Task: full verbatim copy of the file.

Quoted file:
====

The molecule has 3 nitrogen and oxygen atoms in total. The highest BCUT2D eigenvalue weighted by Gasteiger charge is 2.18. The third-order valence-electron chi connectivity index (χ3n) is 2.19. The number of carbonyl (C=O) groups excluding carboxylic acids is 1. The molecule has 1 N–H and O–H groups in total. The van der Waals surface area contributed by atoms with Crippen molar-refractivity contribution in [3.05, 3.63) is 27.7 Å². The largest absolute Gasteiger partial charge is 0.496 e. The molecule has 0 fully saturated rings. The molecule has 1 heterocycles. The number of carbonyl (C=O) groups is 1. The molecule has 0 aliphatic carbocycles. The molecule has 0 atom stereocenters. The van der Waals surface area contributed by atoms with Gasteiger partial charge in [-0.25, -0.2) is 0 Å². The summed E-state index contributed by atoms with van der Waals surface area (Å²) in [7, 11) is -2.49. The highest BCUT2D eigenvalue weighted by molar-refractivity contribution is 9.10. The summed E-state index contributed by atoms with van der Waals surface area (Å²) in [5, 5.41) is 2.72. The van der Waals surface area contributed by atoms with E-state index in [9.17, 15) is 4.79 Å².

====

The molecule has 3 nitrogen and oxygen atoms in total. The highest BCUT2D eigenvalue weighted by Gasteiger charge is 2.18. The third-order valence-electron chi connectivity index (χ3n) is 2.19. The number of carbonyl (C=O) groups excluding carboxylic acids is 1. The molecule has 1 N–H and O–H groups in total. The van der Waals surface area contributed by atoms with Crippen molar-refractivity contribution in [3.05, 3.63) is 27.7 Å². The largest absolute Gasteiger partial charge is 0.496 e. The molecule has 0 fully saturated rings. The molecule has 1 heterocycles. The number of carbonyl (C=O) groups is 1. The molecule has 0 aliphatic carbocycles. The molecule has 0 atom stereocenters. The van der Waals surface area contributed by atoms with Gasteiger partial charge in [-0.25, -0.2) is 0 Å². The summed E-state index contributed by atoms with van der Waals surface area (Å²) in [7, 11) is -2.49. The highest BCUT2D eigenvalue weighted by molar-refractivity contribution is 9.10. The summed E-state index contributed by atoms with van der Waals surface area (Å²) in [5, 5.41) is 2.72. The van der Waals surface area contributed by atoms with E-state index in [9.17, 15) is 4.79 Å².